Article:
Since our Journal was first published in 1948, and considering that my oldest copy was 4 years old, it is possible that the same logo must have appeared earlier. Last appearance was in the August 1961 issue of the PDA Journal. A new logo appeared in the September 1961 issue of the Journal of the Philippine Dental Association. A staff with a serpent entwined with crossed Sampaguita sprigs at the bottom of the number of 4 sets of leaves on each side to make a total of 16 representing half of the human permanent dentition, with five each Sampaguita flowers representing half of the human temporary dentition. The permanent and temporary dentition have a total of 32 and 20 teeth, respectively. For the first time, the “Tagalog”letter”Da” appeared between the top of the staff and the Sampaguita sprigs. It was also claimed that this was borrowed from the ancient Pre-Hispanic “Alibata or Baybayin”…. the basis of our modern “ABAKADA”. This “Da” is the equivalent of letter “D” that stands for Dentistry. The “Alibata “ is till extant and in use among the Mangyans of Mindoro and other ethnic groups in certain parts of the Philippines. The triangle disappeared, but the encircled words, Philippine Dental Association remained. This time, the 1908 was below the encircled sprigs and just below that, three stars representing Luzon, Visayas and Mindanao. The serpent, by the way, represents a “Dahong Palay”, poisonous Philippine snake. (Fig. 2). This logo was adopted from the insignia of the Armed Forces Dental Service with minor modification. This said insignia was approved by the Heraldry Committee, Office of the President , Republic of the Philippines in 1956 issue. There were no issues of the JPDA after the July – August – September 1986. The publication was resumed June – July- August 1988. Again, there was a different configuration of the logo. Noticeably, the sprigs were pointed and the number of leaves and flowers were not distinct (Fig. 3). The DDM Journal was the official organ of the PDA from 1990 to March 1991 (3 issues).
Another innovation of the logo of the Philippine Dental Association was observed in the June – July – August 1989 issue of the JPDA (Fig. 4). It is practically the same as the one described in the preceding paragraph except the Sampaguita sprigs. They are located at the side of the staff, serpent and letter “ Da” and 1908 separating them at the bottom. There are now 8 sets of leaves at each side or a total of 32 and 7 each of Sampaguita flowers or a total of 14. Apparently, these were suppose to represent the number of teeth of the human permanent and temporary dentitions as the previously described logo. But why 14 flowers? It should be 20 for temporary dentition – 10 for each side.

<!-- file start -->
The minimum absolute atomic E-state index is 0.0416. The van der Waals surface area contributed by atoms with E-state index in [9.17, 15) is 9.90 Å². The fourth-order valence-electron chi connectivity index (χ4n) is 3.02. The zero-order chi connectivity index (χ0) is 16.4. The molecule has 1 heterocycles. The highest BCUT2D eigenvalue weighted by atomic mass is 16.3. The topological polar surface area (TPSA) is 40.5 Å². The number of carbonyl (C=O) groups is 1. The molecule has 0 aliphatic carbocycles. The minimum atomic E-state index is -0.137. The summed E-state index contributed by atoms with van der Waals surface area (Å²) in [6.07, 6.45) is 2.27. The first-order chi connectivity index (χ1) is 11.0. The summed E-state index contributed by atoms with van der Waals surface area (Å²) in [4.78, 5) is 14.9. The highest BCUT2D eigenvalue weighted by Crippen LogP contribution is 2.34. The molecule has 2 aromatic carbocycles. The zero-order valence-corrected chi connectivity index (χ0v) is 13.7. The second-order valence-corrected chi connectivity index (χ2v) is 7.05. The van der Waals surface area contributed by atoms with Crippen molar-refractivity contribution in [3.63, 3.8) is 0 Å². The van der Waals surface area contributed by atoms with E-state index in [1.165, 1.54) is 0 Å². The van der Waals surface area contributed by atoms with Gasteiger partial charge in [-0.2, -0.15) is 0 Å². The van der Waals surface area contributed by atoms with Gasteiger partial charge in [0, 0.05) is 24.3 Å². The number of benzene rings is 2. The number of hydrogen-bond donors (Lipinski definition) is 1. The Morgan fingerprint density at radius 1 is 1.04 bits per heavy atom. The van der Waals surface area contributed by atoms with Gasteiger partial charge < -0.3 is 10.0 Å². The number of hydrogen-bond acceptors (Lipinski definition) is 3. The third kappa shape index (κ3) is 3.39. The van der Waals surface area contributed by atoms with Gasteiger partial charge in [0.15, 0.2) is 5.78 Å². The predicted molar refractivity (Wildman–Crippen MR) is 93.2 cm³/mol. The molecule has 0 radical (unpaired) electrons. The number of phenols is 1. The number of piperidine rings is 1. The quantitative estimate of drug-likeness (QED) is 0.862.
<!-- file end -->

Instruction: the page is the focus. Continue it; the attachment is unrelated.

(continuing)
As mentioned at the outset, there had been variations in the representations of our logo as observed by the writer.
These were not only in the Journals, but also in the banners, publications and stationeries of the Association, its chapters and affiliates. Even the color schemes of these representations are confusing and appear in various hues. If I remember correctly, the local color and symbolism as approved by the Heraldry Committee for our Armed Forces Dental Service in 1956 when the AFP Dental Service was separated from the Medical Service as an autonomous unit and adopted by the PDA with minor modifications was endowed with nationalistic fervor. In my recollection the local color and symbolism were as follows:
* The Staff : Gold
* The Snake (Dahong Palay): Green
*Tagalog Letter (Da): Lavender (The color of Dentistry) Darker Hue
* Sampaguita Leaves : Green
* Sampaguita Flowers (our national flower) : White
* Philippine Dental Association : Gold
* Stars : Gold (representing Luzon, Visayas and Mindanao)
*Circle Border : (White)
* 1908 : White
* Background : Light Lavender
It is hoped that this article will somehow elicit a sense of unity. The above inconsistencies were observed during the author’s involvement with the Philippine Dental Association for almost fifty (50) years. As I said , I stand corrected. I sincerely would welcome any comments to refute or defend these observations, well as any other information relative to the confusion or evolution of our logo…
Let us agree and adopt “One Uniform Official Logo” and “color schemes” for the use of our Association, its Chapter/Affiliates, in our banners, publications and stationeries.